You’re Mounting Your Bicycle All Wrong!

June 12, 2017 3:47 pm Published by Leave your thoughts

Most of us learned how to ride a bike when we were pretty young and fairly uncoordinated, and the first step in that long process was obviously getting on the bike. Hopefully you didn’t tip over too many times when you were first learning, but if you did, know that you weren’t alone! Even decades later, just getting on the bike (also known as mounting the bike) is one of the most difficult aspects of riding for a lot of folks. The following guide from our bike shop in Naples, FL will help you learn how to mount your bike so you won’t tip over injure yourself or embarrass yourself in front of the other people in your riding group.

Step 1: Buy the right size bike

Before you even think about mounting a bike, you’ll need to make sure that you’ve purchased the correct size bike for your height. As you may already know, bicycles aren’t one-size-fits-all machines. They come in various sizes to accommodate people with different leg lengths. Buying a bike that’s too big for your legs is going to result in improper mounting, tipping over and possible injury. Don’t buy a bike from a big box store—visit a bike shop in Naples, FL and let an experienced cyclist measure you and get you set up with the proper equipment.

Step 2: Swing your leg

After you’ve taken the plunge and purchased the right bike, it’s time to hop on and go for a spin! Swing your non-dominant leg over the body of the bike. In other words, if you’re left handed, swing your right leg over the bike. If you’re right handed, put your left leg over the bike first. Now you’re standing with the bike between your legs.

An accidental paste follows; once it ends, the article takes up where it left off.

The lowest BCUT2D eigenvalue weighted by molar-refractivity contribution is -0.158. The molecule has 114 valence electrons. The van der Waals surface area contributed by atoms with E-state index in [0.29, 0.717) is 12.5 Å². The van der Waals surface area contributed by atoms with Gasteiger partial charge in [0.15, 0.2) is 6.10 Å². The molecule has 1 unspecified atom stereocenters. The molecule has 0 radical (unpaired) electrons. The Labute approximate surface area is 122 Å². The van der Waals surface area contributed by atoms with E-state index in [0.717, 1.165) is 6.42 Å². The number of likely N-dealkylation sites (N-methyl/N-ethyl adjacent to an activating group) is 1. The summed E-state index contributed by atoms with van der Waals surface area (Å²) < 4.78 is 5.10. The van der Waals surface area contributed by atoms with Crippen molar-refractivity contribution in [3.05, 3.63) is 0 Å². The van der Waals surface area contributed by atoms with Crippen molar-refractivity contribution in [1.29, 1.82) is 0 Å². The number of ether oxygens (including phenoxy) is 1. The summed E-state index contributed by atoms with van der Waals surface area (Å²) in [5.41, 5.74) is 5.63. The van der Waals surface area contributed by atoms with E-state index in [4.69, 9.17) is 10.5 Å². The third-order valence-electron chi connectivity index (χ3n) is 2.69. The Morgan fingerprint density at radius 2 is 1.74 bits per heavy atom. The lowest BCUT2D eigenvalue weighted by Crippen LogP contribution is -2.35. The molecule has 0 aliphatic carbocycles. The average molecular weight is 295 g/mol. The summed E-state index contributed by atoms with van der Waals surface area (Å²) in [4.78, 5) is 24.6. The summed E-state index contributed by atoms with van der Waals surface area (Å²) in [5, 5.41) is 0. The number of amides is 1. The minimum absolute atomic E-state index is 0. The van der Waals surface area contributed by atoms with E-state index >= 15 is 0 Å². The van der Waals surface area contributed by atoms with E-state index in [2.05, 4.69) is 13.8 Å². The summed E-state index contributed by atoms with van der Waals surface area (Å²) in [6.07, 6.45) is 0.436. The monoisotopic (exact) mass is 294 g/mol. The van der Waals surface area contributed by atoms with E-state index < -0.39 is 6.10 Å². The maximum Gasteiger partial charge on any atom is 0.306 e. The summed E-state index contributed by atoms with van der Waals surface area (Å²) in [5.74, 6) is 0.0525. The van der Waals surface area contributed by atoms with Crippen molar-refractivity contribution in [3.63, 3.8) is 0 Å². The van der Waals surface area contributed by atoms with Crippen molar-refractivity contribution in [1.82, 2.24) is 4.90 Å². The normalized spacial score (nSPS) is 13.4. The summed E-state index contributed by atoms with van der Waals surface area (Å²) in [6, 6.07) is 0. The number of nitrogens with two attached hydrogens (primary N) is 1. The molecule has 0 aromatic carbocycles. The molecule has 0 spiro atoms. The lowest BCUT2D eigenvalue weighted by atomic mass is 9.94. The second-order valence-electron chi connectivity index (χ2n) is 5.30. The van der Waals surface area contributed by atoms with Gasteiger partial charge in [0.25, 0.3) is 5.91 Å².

Step 3: Put your dominant foot on the pedal

Now that the bike is between your legs, you can put your dominant foot on the pedal. Don’t put too much pressure on it so that you tip over, though—just enough to be able to stand up without pinching the seat with your legs. Your non-dominant foot should still be on the ground supporting you so that you don’t tip over.

Step 4: Push off

Keep both hands on the handlebars and use your non-dominant foot to start rolling the bike forward along the ground. The motion looks like what a skateboarder does while riding down the street. The key to this step is going slowly. After all, you’re not a skateboarder, and pushing off is only the first step in getting you started on your journey.

Step 5: Pedal!

Now that you have a little momentum from pushing forward, you can bring your non-dominant leg up to the other pedal and start pumping your legs to really get going. To get the most out of each pedaling motion, try to keep the balls of your feet on the pedal, not your whole foot.

At Big Momma’s Bicycles, we’re always eager to help new and longtime cyclists get the most out of their bikes. For more tips on riding bikes, and to buy all the equipment you need for a good ride, visit our bike shop in Naples, FL today!

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